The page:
Michigan’s attorney general announced Wednesday that the head of the state’s health department and four others have been charged with involuntary manslaughter for their role in the years-long Flint water crisis.
Nick Lyon, director of Michigan Health and Human Services, “failed in his responsibilities to protect the health and safety of the citizens of Flint,” state AG Bill Schuette said at a press conference Wednesday.
A press statement from Schuette’s office alleges that Lyon waited a year before alerting the public about the outbreak of Legionnaires’ Disease as a result of the crisis, an act that led to the death of 85-year-old Robert Skidmore. He also thwarted an independent researcher from investigating the cause of the outbreak, the statement says.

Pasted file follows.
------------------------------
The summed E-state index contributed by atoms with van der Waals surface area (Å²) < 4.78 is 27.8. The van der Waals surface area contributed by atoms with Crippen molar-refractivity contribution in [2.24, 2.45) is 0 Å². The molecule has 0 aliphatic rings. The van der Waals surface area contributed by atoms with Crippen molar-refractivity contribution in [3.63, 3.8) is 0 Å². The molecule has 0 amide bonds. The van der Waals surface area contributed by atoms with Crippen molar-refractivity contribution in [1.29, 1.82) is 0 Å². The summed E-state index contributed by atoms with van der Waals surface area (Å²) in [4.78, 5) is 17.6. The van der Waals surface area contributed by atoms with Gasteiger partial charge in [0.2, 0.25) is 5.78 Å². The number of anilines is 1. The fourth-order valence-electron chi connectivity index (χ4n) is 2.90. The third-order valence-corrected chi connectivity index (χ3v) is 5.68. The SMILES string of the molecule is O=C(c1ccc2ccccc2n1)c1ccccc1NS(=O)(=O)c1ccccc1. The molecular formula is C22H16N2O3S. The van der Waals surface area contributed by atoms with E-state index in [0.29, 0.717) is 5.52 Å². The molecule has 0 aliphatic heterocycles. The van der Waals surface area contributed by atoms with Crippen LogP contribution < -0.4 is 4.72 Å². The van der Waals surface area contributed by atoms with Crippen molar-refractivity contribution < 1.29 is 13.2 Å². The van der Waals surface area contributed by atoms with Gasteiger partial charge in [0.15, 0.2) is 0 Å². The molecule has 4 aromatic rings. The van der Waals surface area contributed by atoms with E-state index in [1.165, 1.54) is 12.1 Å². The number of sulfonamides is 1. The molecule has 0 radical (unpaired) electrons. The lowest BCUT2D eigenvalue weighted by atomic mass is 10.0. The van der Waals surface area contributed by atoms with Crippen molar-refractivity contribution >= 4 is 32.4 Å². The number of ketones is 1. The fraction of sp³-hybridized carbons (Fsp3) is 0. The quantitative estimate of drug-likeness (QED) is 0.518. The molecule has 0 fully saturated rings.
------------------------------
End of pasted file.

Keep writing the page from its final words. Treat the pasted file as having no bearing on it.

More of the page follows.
Lyon was also charged with misconduct in office.
The others now slapped with involuntary manslaughter charges are former Flint Emergency Manager Darnell Earley; former City of Flint Water Department Manager Howard Croft; Michigan Department of Environmental Quality’s Drinking Water Chief Liane Shekter-Smith; and Water Supervisor Stephen Busch.
Those four, the Detroit News reports, “had been charged with less-serious crimes during the past year.”
NPR writes: “More than a dozen former state and city officials have been criminally charged in connection with the Flint water crisis,” and thus far, “Lyon and Wells are the highest-ranking state officials to be charged.”
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